Industry news & advice blog

Mental Health In The Music Industry: ‘Making It’

I’ve been involved in the music industry for over 18 years in a variety of capacities. I’m a singer and a songwriter, been part of many bands and music projects, worked as a session singer, a backing vocalist, have featured on dance records and am currently one half of an acoustic folk duo.

When I’m writing lyrics, I take a lot from my own experiences and of those around me, especially when it comes to mental health struggles. I have suffered with depression and anxiety on and off for a long time. Whilst I’m not blaming the music industry for these issues, some of the experiences I’ve had over the years have contributed to my struggles. The music industry can be a wonderful place, but the pitfalls are huge and can be damaging to any musician or music industry professional, no matter what their position is in the industry.

I also work as a counsellor with musicians and other music industry professionals. I’ve written articles for publications such as Therapy Today about mental health and the music industry, and I meet up with help musicians and other music charities on a regular basis speaking at conferences for various music organisations. I’ve also hosted a radio show called ‘Mind Over Music’ interviewing musicians on their experiences of mental health.

I’ve met some wonderful musicians whilst on the show and it always astounds me how open others can be when it comes to their mental health experiences. I’m very fortunate to have had guests on my show who have all been more than willing to share their struggles, and discuss the issues surrounding being involved in the music industry that may have caused some of their depression, anxiety and other mental health problems.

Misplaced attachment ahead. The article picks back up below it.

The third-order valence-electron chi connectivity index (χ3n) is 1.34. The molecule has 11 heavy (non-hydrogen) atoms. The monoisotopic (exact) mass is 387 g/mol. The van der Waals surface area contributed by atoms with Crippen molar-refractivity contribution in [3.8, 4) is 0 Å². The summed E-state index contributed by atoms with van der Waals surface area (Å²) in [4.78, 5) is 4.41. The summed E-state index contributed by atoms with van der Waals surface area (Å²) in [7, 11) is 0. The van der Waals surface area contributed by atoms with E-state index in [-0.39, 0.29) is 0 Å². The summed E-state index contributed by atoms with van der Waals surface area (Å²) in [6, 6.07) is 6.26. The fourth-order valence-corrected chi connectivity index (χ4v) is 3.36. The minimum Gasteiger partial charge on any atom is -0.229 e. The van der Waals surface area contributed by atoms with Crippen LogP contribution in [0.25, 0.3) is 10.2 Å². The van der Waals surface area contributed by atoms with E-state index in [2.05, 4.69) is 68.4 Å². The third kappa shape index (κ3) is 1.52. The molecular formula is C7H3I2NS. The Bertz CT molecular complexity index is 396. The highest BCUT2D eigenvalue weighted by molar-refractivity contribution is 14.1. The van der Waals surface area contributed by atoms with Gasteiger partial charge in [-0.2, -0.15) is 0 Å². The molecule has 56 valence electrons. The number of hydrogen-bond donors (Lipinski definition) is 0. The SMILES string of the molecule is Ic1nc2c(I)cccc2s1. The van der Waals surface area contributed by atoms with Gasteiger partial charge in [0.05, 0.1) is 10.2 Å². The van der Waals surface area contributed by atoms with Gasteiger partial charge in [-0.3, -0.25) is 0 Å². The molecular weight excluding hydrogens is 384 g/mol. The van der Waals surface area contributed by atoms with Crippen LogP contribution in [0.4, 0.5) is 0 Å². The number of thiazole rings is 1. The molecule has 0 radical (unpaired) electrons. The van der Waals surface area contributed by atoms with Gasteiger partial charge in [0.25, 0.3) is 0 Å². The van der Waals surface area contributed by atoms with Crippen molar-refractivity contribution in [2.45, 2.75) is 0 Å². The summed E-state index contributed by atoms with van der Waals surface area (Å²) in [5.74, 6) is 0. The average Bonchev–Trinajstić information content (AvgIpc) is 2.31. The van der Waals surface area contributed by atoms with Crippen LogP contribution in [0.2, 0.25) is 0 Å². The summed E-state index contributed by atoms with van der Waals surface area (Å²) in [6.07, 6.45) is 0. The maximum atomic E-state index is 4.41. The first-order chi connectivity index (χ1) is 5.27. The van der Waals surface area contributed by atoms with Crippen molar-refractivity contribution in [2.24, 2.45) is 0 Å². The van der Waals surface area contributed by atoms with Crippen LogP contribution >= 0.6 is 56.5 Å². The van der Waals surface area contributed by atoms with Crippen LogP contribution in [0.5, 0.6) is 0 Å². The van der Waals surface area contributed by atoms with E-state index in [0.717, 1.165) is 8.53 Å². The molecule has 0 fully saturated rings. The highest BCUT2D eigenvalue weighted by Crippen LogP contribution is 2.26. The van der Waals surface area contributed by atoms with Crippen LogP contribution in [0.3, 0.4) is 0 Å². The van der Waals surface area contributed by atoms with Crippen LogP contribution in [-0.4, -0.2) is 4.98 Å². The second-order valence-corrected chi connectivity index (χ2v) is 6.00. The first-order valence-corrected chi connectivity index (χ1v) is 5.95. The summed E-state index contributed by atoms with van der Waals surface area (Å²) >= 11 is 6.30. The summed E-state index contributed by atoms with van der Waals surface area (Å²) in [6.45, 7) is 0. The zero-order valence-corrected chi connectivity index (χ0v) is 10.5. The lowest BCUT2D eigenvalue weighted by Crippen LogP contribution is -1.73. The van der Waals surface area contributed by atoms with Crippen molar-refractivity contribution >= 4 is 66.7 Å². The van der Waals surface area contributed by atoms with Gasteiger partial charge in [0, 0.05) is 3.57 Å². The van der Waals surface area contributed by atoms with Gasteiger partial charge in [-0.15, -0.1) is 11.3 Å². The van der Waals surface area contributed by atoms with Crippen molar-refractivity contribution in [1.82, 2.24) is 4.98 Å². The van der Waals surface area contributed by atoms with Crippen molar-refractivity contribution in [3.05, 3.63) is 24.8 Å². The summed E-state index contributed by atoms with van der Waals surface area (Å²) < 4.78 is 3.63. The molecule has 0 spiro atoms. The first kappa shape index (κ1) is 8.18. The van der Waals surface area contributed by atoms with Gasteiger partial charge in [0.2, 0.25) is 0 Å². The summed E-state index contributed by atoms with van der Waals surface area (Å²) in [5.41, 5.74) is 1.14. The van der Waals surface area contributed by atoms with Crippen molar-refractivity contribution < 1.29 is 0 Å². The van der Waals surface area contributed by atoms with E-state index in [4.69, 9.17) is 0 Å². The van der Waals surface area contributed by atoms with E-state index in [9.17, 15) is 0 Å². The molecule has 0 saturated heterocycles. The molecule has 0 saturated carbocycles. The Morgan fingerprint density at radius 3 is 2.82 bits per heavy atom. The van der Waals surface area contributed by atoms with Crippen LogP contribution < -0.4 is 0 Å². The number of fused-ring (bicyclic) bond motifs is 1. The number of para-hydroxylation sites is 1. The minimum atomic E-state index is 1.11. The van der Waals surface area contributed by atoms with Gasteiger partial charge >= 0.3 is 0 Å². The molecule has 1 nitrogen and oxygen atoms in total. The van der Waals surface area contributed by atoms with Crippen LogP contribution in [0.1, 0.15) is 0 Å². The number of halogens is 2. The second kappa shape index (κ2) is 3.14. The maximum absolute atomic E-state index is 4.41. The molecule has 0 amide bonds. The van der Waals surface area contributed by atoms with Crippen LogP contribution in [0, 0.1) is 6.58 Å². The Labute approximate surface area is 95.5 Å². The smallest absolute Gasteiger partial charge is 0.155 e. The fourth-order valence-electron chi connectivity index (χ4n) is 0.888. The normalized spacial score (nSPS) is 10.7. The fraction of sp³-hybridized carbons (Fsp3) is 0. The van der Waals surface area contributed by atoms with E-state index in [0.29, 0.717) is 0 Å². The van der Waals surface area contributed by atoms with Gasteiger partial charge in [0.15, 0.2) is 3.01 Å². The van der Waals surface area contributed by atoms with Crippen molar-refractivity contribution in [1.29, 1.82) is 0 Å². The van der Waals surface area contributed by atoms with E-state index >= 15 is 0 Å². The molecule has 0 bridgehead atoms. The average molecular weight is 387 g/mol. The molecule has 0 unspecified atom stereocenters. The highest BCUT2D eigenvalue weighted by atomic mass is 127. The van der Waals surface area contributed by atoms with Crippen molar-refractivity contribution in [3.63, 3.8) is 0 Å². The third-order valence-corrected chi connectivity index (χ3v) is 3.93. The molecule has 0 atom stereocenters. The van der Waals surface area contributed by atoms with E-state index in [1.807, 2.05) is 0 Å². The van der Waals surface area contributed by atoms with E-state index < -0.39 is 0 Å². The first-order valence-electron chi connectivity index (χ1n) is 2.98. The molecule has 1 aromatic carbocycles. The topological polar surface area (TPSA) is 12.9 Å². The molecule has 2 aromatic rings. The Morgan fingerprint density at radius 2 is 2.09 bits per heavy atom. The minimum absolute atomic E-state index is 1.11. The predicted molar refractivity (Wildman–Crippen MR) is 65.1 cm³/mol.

Whether being involved in the music industry is a career choice, or something you do in your free time, it’s inevitable that you’re going to be affected in one way or another and to different extremes, depending on who you are and your experiences.

As a musician, you have dedicated a certain amount of your time to music. You’ve put your heart and soul into it and now you’re putting your music out there for everyone to hear.

So, why aren’t you ‘making it’?

This is a question that’s been posed a lot lately. I speak to many different musicians on this subject and it’s such an interesting one. You’d have to start with a question: ‘what is ‘making it’ to you?’

To many musicians, making it would be to sign a significant record deal and have your abilities and talent recognised by people in the know. You’ve finally reached the place you wanted to be, all the hard work has paid off and you’re getting what you deserve. To others, making it means to make a living out of music and not need to have a job on the side to fund your music.

It’s difficult to be involved in music and not hear or use the phrase ‘making it’. People use the phrase as a measure of success, but it really is relational to your own individual definition of what making it is. It’s a gift to have the ability to pour your heart and soul into a song and then perform it for others. It’s cathartic to go through a horrible break up and get it all out into a song. It’s important to recognise that your ability to be able to do that is a massive part of who you are and why you’re involved in music and keep reminding yourself of this along the way.